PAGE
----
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Arab American congressman abandons presidential run citing COVID-19 obstacles

Published: Updated:

US Congressman Justin Amash, an American of Syrian and Palestinian descent, announced Saturday he was abandoning his plans to run as a third-party candidate in November’s presidential elections.

Amash, a former Republican turned independent congressman from Michigan, said the current circumstances due to COVID-19 “don’t lend themselves” to a successful third-party candidacy.

“The new reality of social distancing levels…means lesser known candidates are more dependent on adequate media opportunities to reach people,” said Amash in a post on Twitter.

“At the same time, fundraising challenges posed by an idled economy will hinder advertising,” he added.

Amash announced on April 28 he would seek the Libertarian nomination for the 2020 US presidential elections and had formed a presidential exploratory committee.

The Libertarian Party, which promotes civil liberties and limited government, is often seen as an alternative to the traditional Republican and Democratic parties. No Libertarian presidential candidate has ever secured the top office of the United States.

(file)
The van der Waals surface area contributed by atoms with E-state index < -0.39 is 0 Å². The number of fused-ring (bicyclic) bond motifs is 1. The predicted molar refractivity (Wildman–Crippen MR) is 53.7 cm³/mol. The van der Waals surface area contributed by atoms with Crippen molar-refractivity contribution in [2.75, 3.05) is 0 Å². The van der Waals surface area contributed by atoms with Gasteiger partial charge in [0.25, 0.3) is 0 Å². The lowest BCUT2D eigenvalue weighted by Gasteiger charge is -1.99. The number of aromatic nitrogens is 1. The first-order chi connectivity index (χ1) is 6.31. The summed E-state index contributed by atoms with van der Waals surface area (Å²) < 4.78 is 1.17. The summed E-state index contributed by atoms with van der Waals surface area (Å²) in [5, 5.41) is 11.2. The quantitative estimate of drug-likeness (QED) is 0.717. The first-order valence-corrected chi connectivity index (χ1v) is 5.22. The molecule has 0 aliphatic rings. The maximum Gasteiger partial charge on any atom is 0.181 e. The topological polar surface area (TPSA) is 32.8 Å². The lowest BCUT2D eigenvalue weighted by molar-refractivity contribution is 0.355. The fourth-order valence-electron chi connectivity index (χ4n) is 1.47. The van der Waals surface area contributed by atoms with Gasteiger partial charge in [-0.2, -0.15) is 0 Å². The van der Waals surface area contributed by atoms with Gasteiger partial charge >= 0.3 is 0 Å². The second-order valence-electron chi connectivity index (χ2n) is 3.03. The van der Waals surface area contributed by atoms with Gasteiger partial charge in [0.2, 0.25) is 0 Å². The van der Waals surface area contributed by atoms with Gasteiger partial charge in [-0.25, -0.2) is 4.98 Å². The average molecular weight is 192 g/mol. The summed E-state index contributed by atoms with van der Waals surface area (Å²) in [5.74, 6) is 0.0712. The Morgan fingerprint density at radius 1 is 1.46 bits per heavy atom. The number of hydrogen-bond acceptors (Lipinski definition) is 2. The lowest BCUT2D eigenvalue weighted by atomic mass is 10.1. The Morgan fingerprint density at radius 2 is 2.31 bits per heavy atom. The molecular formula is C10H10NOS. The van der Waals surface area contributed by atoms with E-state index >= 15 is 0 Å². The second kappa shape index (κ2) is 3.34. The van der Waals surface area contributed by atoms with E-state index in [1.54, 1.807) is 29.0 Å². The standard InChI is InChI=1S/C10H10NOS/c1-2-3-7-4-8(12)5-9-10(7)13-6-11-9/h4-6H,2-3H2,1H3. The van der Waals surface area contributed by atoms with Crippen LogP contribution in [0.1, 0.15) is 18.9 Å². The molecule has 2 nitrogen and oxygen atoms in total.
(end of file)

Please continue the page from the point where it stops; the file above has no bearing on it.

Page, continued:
Amash said he believes a presidential candidate “from outside the old parties…can break through in the right environment.”

“But this environment presents extraordinary challenges,” he said.

Amash, whose father was a Palestinian refugee and mother is a Syrian immigrant, first took office in 2011 as a Republican representing Michigan’s third congressional district. He has been a vocal critic of US President Donald Trump, and even voted to impeach him in December, becoming the only non-Democrat in the House of Representatives to do so.

In this June 12, 2019, file photo, Rep. Justin Amash, R-Mich., listens to debate on Capitol Hill in Washington. (File photo: AFP)
In this June 12, 2019, file photo, Rep. Justin Amash, R-Mich., listens to debate on Capitol Hill in Washington. (File photo: AFP)

Amash left the Republican party in July 2019, saying he had “become disenchanted with party politics and frightened by what I see from it.”

“The two-party system has evolved into an existential threat to American principles and institutions,” Amash wrote in a Washington Post op-ed.

Trump said at the time that Amash’s exit was “great news” for the Party.

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